This “postcard” is a real work of art created on the basis of two black-and-white panoramas taken by Curiosity navigation cameras. The images were taken on April 8 at different times of the day: 9:20 a.m. and 3:40 p.m. local Mars time. This made it possible to recreate the details of the landscape with different lighting. The morning part got blue, and the afternoon part — yellow. The same approach was used on the “postcard” taken by Curiosity in November 2021.
The resulting image is striking in its beauty. The rover is in the foothills of Mount Sharp, 5 kilometers high in Gale Crater, where it has been conducting research since its landing in 2012. In the background, behind the rover tracks, is the Marker Band Valley, where Curiosity has discovered unexpected signs of an ancient lake. At the bottom, in the center and slightly to the right, two hills Bolívar and Deepdale are visible, between which Curiosity explored an area called Paraitepuy Pass.
Engineer Doug Ellison of NASA’s Jet Propulsion Laboratory in Southern California, who processed the images, noted: “Anyone who’s been to a national park knows the scene looks different in the morning than it does in the afternoon. Capturing two times of day provides dark shadows because the lighting is coming in from the left and the right, like you might have on a stage.”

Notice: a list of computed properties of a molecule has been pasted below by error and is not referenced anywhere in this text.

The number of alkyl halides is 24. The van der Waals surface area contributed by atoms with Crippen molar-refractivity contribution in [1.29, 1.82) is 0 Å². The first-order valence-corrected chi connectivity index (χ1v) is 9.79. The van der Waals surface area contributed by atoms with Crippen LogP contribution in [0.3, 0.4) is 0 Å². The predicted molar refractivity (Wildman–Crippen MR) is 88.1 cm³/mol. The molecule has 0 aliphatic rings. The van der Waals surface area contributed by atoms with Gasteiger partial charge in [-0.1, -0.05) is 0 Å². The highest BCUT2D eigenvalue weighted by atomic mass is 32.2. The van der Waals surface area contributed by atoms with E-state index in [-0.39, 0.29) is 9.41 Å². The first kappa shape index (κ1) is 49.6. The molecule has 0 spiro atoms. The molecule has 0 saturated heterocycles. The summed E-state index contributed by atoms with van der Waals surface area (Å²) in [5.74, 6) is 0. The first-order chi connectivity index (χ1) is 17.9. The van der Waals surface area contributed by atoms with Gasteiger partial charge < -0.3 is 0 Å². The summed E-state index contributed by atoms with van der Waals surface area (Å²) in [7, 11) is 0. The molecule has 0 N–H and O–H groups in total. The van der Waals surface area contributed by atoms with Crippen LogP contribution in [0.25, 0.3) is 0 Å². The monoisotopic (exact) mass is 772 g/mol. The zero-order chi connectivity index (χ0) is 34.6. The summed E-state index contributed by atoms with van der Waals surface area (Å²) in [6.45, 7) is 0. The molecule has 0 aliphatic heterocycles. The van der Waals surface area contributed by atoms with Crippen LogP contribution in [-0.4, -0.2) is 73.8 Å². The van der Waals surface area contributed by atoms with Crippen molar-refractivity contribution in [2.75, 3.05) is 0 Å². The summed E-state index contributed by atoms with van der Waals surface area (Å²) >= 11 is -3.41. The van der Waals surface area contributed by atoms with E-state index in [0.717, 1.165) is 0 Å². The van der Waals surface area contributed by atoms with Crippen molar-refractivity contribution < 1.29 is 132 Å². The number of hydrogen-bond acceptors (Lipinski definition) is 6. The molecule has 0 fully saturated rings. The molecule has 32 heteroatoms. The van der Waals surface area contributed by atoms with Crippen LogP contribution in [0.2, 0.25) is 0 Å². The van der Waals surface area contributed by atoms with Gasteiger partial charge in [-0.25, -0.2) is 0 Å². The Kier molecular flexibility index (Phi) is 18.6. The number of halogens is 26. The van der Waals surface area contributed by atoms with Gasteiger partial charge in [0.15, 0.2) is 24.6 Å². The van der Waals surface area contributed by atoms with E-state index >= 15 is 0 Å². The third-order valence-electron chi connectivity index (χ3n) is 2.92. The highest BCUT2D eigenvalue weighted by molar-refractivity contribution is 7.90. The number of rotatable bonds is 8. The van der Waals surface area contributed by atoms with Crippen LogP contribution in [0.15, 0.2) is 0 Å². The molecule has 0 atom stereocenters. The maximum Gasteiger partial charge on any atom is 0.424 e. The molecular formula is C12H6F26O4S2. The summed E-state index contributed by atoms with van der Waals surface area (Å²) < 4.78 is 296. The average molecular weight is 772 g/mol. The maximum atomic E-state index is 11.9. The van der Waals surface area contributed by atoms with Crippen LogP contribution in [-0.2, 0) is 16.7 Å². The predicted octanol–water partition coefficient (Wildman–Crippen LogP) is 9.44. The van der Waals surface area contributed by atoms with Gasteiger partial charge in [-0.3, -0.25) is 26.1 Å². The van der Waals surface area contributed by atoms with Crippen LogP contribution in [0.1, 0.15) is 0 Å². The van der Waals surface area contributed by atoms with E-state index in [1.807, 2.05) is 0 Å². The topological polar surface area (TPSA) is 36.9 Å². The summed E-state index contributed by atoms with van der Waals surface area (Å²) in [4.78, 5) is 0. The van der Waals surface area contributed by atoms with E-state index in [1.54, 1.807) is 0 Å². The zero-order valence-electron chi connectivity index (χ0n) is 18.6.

Especially impressive shadows in the image are emphasized by the fact that winter reigned at the time of the photo shoot on the Curiosity site. This season, the air on Mars contains less dust, so the picture turns out to be very clear.
The photo also shows the back of the rover, where you can see its three antennas and a nuclear battery. Special attention is drawn to the radiation measuring device, known as Radiation Assessment Detector (RAD), depicted as a white circle in the lower right corner of the image. This instrument helps scientists study how to protect the first astronauts to be sent to Mars from radiation on the planet’s surface.
Previously, we compiled a test for knowledge of interesting facts about Curiosity.
According to NASA
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